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The underlying Hilbert space $\mathsf{H}$ may be real or complex, hence let $\mathbb K$ denote the scalars. Assume $\mathsf{H}$ to be infinite-dimensional, not necessarily separable.

It is shown that $$\mathfrak L^1(\mathsf{H})\;\cong\;\mathsf{H}\,\hat{\otimes}_\pi\,\mathsf{H'}\tag{$\pi$}$$ holds, where $\mathsf{H'}$ is the topological dual and the decorated tensor sign refers to the Banach space completion w.r.to the projective tensor norm.

Consider a rank one operator $F=v\,\langle\,\cdot\,|w\rangle = \mu e_v\langle\,\cdot\,|e_w\rangle\,$ with $v,e_v,w,e_w\in\mathsf{H}$, where $e_v,e_w$ are unit vectors and $\,\mu\in\mathbb K\,$. We mention two central points in answering the OP, note the intermediary role of the inner product in both of them:

  1. The trace of $\,F\,$ $$\operatorname{tr}(F) = \langle v|w\rangle = \mu\langle e_v|e_w\rangle$$ results from evaluating the inner product.
  2. $F$ may be represented as the simple tensor $v\otimes\langle\,\cdot\,|w\rangle\in \mathsf{H}\otimes\mathsf{H'}$. This gives rise to the algebraic isomorphism $$\begin{eqnarray} \mathsf{H}\otimes \mathsf{H'}\quad & \overset{\cong}{\longrightarrow} &\;\mathfrak{F}(H)\tag{1} \\[0.5ex] \sum_{\text{finite}}v_k\otimes\langle\,\cdot\,|w_k\rangle\; & \mapsto & \; \left(u\mapsto\sum\nolimits_{\text{finite}}v_k\langle u|w_k\rangle\right) \end{eqnarray} $$ where $\mathfrak{F}(\mathsf{H})$ are the finite rank operators. Cf also Operator norm and tensor norms in this context.
    It is a fundamental property of Hilbert spaces that $\mathsf{H}$ and $\mathsf{H'}$ are isometrically isomorphic via $u\mapsto\langle\,\cdot\,|u\rangle$, and the isomorphism is antilinear if $\,\mathbb K=\mathbb C$.

Next the trace class is spotted among the compact operators $\mathfrak K(\mathsf{H})$:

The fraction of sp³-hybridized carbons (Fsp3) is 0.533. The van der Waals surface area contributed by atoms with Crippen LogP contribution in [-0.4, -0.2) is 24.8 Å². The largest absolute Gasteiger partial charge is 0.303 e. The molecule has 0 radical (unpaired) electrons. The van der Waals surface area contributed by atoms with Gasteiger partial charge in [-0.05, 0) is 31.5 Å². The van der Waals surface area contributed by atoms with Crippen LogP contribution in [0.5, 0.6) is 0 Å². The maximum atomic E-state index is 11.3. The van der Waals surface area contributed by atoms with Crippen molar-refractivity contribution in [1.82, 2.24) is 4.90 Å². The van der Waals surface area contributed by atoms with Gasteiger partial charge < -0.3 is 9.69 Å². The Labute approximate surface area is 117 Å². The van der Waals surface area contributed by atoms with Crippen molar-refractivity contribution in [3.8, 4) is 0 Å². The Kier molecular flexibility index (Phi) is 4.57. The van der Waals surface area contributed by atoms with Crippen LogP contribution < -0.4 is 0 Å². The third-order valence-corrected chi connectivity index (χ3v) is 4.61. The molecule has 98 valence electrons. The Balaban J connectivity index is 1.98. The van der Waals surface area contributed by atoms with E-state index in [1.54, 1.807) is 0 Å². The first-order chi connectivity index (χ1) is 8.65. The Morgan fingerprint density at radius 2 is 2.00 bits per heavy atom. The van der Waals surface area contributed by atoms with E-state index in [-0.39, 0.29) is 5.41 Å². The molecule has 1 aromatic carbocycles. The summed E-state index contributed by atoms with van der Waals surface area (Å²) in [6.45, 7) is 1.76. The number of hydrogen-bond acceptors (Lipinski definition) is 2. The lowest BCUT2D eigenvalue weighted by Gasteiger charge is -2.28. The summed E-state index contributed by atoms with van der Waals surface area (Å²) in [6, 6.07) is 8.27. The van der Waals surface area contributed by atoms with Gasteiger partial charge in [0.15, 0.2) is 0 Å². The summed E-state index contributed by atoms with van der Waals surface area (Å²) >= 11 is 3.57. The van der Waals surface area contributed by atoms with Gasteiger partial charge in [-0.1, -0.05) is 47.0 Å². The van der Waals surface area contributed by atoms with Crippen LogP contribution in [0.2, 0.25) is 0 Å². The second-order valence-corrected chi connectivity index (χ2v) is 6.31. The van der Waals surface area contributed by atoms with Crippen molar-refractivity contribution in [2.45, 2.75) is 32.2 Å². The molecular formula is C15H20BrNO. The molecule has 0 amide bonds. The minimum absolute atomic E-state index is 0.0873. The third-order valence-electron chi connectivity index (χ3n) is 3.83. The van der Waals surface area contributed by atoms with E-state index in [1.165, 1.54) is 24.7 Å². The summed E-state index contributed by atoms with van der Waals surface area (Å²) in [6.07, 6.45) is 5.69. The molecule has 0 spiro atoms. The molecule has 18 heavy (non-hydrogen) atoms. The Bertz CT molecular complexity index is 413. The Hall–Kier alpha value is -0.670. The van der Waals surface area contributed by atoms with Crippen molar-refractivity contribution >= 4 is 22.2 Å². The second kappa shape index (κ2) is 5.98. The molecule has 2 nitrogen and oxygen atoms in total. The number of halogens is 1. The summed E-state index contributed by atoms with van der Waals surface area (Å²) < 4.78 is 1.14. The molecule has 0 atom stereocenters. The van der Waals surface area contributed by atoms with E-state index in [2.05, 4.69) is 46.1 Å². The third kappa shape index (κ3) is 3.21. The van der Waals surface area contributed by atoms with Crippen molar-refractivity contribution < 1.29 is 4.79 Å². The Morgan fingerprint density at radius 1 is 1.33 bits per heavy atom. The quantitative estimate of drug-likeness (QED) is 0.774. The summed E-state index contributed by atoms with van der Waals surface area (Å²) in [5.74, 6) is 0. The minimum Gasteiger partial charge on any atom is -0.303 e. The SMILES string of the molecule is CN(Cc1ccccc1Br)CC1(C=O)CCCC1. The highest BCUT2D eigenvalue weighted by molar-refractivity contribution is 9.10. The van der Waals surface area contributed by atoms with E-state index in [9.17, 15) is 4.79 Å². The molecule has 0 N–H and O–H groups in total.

A positive $\,A\in\mathfrak K(\mathsf{H})\,$ has the spectral decomposition $\,A=\sum_{n=1}^N\mu_n e_n\langle\,\cdot\,|e_n\rangle\,$ where

  • $(\mu_n)$ is the null sequence of eigenvalues of $A$, counting multiplicities and decreasingly arranged,
    hence all $\,\mu_n>0\,$ and $\,\mu_1=\|A\|\,$,
  • $\left\{e_n\mid 1\le n\le N=\operatorname{dim}_\mathsf{H}\overline{\operatorname{Im}A}\right\}$ is an orthonormal system of eigenvectors.

The expansion converges in operator norm. For general $\,L\in\mathfrak K(\mathsf{H})\,$ exploit its polar decomposition $\,L=V|L|\,$ to get $L=\sum_{n=1}^N\mu_n\, f_n\langle\,\cdot\,|e_n\rangle\,$ with $\,f_n= Ve_n$. The $\mu_n$ are called singular values then, and $L$ is a trace class operator if $$\|L\|_1\,=\,\operatorname{tr}|L|\,=\,\sum_n\mu_n<\infty\,.$$ Then $\,\operatorname{tr}(L)=\sum_{n=1}^N\mu_n\langle\, f_n|e_n\rangle\,$ is finite.

Equip the LHS of $(1)$ with the projective tensor norm:
For Banach spaces $\mathsf X,\mathsf Y$ and $t\in\mathsf X\otimes\mathsf Y$ the norm is given as $$\|t\|_\pi = \inf\left\{ \sum\nolimits_{k=1}^n \|x_k\|_{\mathsf X} \,\|y_k\|_{\mathsf Y}\Big\vert\;t=\sum\nolimits_{k=1}^n x_k\otimes y_k \right\}$$ The completed tensor product $\mathsf X\hat{\otimes}_\pi\mathsf Y$ has the universal property that every jointly continuous bilinear map $B:\mathsf X\times\mathsf Y\rightarrow\mathsf Z$, where $\mathsf Z$ is another Banach space, uniquely factors through the canonical bilinear map $\kappa$ \begin{array}{ccc} \mathsf X\times\mathsf Y & \xrightarrow{\kappa} & \mathsf X\hat{\otimes}_\pi \mathsf Y \\ & \searrow{B} & \swarrow{\exists !b} \\ & \qquad\mathsf Z \end{array} thus $B=b\circ\kappa$ and $b$ is a continuous linear map.

Passing to completions in $(1)$ yields an isomorphism:
When going from right to left, continuity holds because if $L=\sum_{\text{finite}}\mu_k f_k\langle\,\cdot\,|e_k\rangle\in\,\mathfrak{F}(H)$ then $\|\sum\mu_k\,f_k\otimes e_k\|_\pi \le\sum|\mu_k|\|f_k\|\|e_k\|\le\|L\|_1$. Completion of the target space and extension by continuity yields the map $\mathfrak L^1(\mathsf H)\to\mathsf{H}\,\hat{\otimes}_\pi\,\mathsf{H'}$.
Continuity in the opposite direction results from the universal property applied to the (obvious) bilinear map $\mathsf H\times\mathsf{H'}\to\mathfrak L^1(\mathsf H)$.

This completes the proof of ($\pi$).